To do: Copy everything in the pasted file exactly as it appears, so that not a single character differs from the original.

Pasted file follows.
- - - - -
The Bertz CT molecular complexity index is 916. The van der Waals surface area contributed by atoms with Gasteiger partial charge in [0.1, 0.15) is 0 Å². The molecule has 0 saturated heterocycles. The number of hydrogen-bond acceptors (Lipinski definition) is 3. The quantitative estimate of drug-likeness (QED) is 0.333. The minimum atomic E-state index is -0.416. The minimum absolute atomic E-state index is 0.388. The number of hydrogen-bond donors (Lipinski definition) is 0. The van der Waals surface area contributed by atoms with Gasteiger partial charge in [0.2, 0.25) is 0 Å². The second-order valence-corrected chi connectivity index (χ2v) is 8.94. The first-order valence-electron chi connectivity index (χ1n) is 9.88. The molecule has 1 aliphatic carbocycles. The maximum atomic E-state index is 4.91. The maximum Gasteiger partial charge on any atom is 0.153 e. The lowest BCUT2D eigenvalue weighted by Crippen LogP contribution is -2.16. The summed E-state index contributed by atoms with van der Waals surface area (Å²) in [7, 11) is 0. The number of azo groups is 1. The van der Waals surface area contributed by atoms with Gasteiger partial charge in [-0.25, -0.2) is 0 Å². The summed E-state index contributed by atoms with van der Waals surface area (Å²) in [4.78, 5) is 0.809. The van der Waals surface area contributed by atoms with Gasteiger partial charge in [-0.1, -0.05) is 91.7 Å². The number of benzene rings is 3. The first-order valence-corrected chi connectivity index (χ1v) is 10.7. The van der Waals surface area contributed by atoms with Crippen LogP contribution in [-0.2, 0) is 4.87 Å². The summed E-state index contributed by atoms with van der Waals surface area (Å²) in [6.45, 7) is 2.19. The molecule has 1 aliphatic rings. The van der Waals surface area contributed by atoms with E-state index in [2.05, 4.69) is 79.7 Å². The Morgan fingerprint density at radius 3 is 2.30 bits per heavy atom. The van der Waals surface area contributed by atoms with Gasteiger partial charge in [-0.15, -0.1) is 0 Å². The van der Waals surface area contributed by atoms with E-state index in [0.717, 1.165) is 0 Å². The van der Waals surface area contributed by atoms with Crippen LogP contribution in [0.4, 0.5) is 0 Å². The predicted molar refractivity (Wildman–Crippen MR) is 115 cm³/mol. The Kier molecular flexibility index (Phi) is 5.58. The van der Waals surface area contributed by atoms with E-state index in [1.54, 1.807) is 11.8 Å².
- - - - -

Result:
The Bertz CT molecular complexity index is 916. The van der Waals surface area contributed by atoms with Gasteiger partial charge in [0.1, 0.15) is 0 Å². The molecule has 0 saturated heterocycles. The number of hydrogen-bond acceptors (Lipinski definition) is 3. The quantitative estimate of drug-likeness (QED) is 0.333. The minimum atomic E-state index is -0.416. The minimum absolute atomic E-state index is 0.388. The number of hydrogen-bond donors (Lipinski definition) is 0. The van der Waals surface area contributed by atoms with Gasteiger partial charge in [0.2, 0.25) is 0 Å². The second-order valence-corrected chi connectivity index (χ2v) is 8.94. The first-order valence-electron chi connectivity index (χ1n) is 9.88. The molecule has 1 aliphatic carbocycles. The maximum atomic E-state index is 4.91. The maximum Gasteiger partial charge on any atom is 0.153 e. The lowest BCUT2D eigenvalue weighted by Crippen LogP contribution is -2.16. The summed E-state index contributed by atoms with van der Waals surface area (Å²) in [7, 11) is 0. The number of azo groups is 1. The van der Waals surface area contributed by atoms with Gasteiger partial charge in [-0.25, -0.2) is 0 Å². The summed E-state index contributed by atoms with van der Waals surface area (Å²) in [4.78, 5) is 0.809. The van der Waals surface area contributed by atoms with Gasteiger partial charge in [-0.1, -0.05) is 91.7 Å². The number of benzene rings is 3. The first-order valence-corrected chi connectivity index (χ1v) is 10.7. The van der Waals surface area contributed by atoms with Crippen LogP contribution in [-0.2, 0) is 4.87 Å². The summed E-state index contributed by atoms with van der Waals surface area (Å²) in [6.45, 7) is 2.19. The molecule has 1 aliphatic rings. The van der Waals surface area contributed by atoms with E-state index in [2.05, 4.69) is 79.7 Å². The Morgan fingerprint density at radius 3 is 2.30 bits per heavy atom. The van der Waals surface area contributed by atoms with Gasteiger partial charge in [-0.15, -0.1) is 0 Å². The van der Waals surface area contributed by atoms with E-state index in [0.717, 1.165) is 0 Å². The van der Waals surface area contributed by atoms with Crippen LogP contribution in [0.4, 0.5) is 0 Å². The predicted molar refractivity (Wildman–Crippen MR) is 115 cm³/mol. The Kier molecular flexibility index (Phi) is 5.58. The van der Waals surface area contributed by atoms with E-state index in [1.54, 1.807) is 11.8 Å².